The production and set design is quite different in this episode and is very reminiscent of the early James Bond movies. There is almost always a wealth of small detail in the sets of The Avengers and it is well on display here.
I raise three glasses of champagne on this one with Steed and Tara. Good show.
Whoever Shot Poor George Oblique Stroke XR40
US Airdate: 9 December 1968
Director: Cyril Frankel
Writer: Tony Williamson
"You don't own a dog, do you? Well, let's reconstruct." - Tara
I am always fascinated by shows from the 1960s that have computers because of the interesting ways that they present both the technology (real and imagined) and the ways that people of that era responded to the changes that computers were bringing to their lives. Not much of that here though, even though the title character is an "electronic brain," he doesn't do much in the show. Called George XR, the very amateurish-looking device is blasted with a shotgun in the first scene and the mystery ensues to determine the "whos and whys."
There are "operations" on George that are quite absurd and, at one point, he manages to print out that his creator, Lord Pelly (Clifford Evans) is a traitor. The personification of the computer is particularly silly and adds little to the story, which is a somewhat typical "sniff out the traitor" plotline. However, the episode is redeemed by Miss King. Tara spends first part in a masked green costume and then, after a short stint in a surgical gown, appears in a smart little pink outfit. Alan Hughes designed the costumes for the Tara King character and her outfits are a continuing object of interest in these episodes. In fact, this particular episode is worth sitting through just to see the most excellent black number that Tara is wearing in the traditional Avengers' end piece with champagne.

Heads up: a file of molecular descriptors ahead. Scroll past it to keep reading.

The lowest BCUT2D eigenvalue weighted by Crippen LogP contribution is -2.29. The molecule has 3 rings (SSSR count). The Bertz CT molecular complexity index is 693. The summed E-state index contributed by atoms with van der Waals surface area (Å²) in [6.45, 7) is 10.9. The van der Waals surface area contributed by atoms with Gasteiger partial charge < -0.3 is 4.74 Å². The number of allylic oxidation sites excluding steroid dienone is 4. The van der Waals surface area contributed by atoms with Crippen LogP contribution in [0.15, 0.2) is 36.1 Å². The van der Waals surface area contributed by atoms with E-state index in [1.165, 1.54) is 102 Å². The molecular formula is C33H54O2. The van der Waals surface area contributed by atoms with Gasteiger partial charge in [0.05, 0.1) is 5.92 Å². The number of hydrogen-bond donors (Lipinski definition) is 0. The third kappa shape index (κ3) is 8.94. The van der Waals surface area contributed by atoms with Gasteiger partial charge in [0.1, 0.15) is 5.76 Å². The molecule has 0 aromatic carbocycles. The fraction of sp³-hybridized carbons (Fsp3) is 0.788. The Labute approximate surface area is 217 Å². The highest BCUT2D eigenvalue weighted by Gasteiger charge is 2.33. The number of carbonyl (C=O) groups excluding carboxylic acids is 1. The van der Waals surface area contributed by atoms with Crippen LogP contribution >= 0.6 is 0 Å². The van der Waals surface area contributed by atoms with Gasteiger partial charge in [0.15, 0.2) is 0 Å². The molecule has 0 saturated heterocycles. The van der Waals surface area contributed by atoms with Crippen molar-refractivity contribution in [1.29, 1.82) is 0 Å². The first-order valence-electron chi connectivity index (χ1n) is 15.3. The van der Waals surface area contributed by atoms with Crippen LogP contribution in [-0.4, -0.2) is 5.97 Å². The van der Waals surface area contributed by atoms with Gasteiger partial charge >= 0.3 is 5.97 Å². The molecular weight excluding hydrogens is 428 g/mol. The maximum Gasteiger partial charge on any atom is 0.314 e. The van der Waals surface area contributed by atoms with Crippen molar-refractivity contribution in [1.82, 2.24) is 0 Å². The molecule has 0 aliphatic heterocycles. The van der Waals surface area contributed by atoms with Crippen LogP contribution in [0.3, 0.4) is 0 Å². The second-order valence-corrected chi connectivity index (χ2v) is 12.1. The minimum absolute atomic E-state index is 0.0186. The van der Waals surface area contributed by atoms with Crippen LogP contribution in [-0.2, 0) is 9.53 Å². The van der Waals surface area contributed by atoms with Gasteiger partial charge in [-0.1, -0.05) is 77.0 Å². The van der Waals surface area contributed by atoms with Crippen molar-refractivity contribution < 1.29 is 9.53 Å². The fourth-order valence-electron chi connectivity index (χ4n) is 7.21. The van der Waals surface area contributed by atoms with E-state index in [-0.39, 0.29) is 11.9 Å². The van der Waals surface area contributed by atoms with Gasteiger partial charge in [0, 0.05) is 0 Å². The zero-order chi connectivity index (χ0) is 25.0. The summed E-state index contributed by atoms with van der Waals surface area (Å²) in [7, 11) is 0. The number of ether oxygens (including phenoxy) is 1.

In addition, Thorson does a very amusing stint posing as the American niece of Lord Pelly and presents a very credible Yankee accent, probably very funny to the show's English audience.
Linda Thorson Notes: She appeared on the American soap opera One Life to Live in 1989 through 1992 and appeared on Star Trek: The Next Generation in 1993 as Cardassian ship commander, Gul Occet, in the highly-regarded The Chase episode.
Another redeeming factor is the action-side as Tara has a tough fight early on in the story and Steed makes interesting use of his bowler later. The show is reasonably well written (aside from the computer anthropomorphizing), and the suspense is helped greatly by the Tara aspects of the story.
Although somewhat mixed, Tara prompts me to raise my (unexploding) glass more than twice.
US Airdate: 25 November 1968
Director: Charles Crichton
Writer: Jeremy Burnham